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With the New Yorker already entrenched as the contemporary theatre's most prolific source of material for successful comedy, behold "Junior Miss," starring Sally Benson's Graves family, and most particularly their thirteen-year-old Judy. Uncle Max Gordon has picked another winner this time, for here is the most continually rollicking play of the Boston season--"laff-riot" being the term which springs to mind.
Judy Graves, of course, is the little girl of decisive action and fertile imagination who, virtually single-handed, has most of the principals behind the eight-ball at the end of the second act. By eleven o'clock, however, aided by a dash of fortuity, she stumbles upon the happy ending before stepping out to her first dance.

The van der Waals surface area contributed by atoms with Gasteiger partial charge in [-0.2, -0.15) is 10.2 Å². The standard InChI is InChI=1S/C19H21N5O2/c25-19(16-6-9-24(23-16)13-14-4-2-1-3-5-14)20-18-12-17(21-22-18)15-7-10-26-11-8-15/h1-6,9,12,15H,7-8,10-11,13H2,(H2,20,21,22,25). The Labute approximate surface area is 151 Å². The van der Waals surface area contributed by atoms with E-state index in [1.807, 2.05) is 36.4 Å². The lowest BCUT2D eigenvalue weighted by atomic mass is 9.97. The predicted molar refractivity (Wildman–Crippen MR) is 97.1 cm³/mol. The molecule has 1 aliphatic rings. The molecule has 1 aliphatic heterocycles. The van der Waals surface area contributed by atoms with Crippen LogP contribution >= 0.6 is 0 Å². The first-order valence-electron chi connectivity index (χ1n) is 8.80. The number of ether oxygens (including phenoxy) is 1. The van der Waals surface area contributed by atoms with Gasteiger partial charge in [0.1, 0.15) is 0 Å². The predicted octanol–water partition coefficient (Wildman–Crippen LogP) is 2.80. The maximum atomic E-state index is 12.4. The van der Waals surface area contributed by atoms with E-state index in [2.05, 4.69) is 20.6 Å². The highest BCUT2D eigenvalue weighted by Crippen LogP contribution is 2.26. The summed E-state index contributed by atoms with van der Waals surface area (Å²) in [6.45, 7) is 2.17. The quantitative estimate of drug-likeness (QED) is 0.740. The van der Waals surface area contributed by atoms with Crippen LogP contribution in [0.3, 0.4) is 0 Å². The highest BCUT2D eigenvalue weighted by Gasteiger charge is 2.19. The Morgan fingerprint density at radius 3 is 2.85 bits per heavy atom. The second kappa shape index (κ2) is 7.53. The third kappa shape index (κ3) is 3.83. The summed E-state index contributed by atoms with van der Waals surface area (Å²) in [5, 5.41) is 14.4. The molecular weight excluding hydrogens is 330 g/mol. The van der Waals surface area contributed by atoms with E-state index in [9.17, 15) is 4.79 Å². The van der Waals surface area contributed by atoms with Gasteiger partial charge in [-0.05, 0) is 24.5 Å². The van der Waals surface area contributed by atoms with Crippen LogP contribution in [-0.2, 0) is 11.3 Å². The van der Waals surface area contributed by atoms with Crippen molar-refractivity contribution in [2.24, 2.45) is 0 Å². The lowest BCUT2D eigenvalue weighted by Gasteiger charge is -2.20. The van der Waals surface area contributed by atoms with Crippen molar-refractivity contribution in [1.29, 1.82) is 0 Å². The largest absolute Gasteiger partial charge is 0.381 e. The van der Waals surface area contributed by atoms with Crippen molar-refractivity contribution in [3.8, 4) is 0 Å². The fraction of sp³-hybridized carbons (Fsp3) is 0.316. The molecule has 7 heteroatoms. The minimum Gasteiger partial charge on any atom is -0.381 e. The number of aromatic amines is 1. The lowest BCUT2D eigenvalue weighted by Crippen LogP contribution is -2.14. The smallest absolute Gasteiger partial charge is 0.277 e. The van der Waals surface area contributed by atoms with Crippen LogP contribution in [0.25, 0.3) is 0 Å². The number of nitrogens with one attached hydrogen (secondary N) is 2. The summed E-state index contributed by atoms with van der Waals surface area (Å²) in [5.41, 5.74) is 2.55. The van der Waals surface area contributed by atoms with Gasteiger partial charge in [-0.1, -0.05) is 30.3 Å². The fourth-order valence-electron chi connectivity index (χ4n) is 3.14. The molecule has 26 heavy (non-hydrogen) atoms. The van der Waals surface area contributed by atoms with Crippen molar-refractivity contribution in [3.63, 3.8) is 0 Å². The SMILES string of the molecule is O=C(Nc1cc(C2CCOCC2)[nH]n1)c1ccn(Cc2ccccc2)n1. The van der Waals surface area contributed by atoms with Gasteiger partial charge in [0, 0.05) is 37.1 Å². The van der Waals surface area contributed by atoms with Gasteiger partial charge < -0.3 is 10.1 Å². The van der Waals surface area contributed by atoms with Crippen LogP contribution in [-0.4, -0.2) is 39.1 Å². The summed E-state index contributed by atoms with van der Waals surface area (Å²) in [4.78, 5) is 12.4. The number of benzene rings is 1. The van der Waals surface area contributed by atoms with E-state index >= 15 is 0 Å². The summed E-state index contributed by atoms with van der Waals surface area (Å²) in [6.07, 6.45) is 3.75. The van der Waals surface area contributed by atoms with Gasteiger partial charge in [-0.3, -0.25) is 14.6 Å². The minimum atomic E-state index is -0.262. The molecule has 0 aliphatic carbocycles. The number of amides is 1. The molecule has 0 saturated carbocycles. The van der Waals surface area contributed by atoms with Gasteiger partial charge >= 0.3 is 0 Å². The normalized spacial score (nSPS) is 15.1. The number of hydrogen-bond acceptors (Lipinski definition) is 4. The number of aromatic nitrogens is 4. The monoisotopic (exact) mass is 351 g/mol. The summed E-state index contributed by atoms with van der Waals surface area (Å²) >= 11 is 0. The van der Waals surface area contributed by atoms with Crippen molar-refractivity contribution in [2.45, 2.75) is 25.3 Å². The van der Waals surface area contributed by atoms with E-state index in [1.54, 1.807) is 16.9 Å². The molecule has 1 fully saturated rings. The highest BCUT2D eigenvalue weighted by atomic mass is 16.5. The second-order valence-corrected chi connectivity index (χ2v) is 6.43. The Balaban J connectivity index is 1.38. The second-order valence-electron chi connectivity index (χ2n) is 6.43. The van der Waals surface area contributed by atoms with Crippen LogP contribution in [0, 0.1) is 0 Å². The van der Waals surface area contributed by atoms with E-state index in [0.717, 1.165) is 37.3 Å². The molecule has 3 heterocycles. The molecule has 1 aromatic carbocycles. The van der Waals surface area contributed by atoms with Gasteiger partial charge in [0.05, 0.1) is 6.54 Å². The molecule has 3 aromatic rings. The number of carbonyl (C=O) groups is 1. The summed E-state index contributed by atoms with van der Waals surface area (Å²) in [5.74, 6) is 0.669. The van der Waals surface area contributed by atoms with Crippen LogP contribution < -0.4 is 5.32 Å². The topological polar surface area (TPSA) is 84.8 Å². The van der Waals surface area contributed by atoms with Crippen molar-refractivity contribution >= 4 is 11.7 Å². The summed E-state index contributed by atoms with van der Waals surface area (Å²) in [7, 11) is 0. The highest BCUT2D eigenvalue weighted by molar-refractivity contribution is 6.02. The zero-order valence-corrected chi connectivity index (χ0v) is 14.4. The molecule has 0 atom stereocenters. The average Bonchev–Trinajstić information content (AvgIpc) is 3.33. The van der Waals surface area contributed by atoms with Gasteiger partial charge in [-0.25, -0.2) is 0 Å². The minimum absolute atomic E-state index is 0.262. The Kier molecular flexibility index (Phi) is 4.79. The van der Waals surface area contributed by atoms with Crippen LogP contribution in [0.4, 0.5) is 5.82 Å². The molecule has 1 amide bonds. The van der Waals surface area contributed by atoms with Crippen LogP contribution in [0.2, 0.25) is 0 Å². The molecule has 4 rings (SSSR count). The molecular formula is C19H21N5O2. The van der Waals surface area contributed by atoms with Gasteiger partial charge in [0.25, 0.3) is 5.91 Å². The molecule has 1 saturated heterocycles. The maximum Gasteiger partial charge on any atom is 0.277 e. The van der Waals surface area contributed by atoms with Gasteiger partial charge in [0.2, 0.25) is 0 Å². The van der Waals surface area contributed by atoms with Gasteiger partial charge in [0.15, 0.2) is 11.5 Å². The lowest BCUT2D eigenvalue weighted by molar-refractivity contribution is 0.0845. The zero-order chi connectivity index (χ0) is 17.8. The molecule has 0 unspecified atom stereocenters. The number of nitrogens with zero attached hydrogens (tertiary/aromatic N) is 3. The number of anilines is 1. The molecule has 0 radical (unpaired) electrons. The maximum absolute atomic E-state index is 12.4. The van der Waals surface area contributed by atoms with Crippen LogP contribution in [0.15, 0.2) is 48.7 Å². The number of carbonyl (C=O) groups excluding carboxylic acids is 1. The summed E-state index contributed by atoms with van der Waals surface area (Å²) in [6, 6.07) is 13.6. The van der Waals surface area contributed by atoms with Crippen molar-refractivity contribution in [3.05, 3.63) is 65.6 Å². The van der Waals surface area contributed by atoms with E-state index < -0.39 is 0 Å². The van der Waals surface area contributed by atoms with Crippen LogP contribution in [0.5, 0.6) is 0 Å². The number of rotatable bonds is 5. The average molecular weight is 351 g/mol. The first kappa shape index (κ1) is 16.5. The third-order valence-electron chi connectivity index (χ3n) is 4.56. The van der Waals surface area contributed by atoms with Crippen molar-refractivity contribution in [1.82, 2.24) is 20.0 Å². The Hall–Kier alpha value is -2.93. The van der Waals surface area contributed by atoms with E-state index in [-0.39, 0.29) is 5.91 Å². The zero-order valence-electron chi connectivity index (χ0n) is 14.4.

Patricia Peardon gives a thoroughly unaffected, disarming performance as Judy, while Moss Hart's direction pries every possible giggle and snicker out of the script. Gravel-voiced Lenore Lonergan as Judy's bosom pal, Fuffy, and sister Lois's motley crew of boy friends, draw several of the deeper belly laughs. Everyone at the Wilbur, on either side of the footlights, is having a wonderful time this week, but hurry over there before "Junior Miss" leaves Saturday for a long stay in New York.
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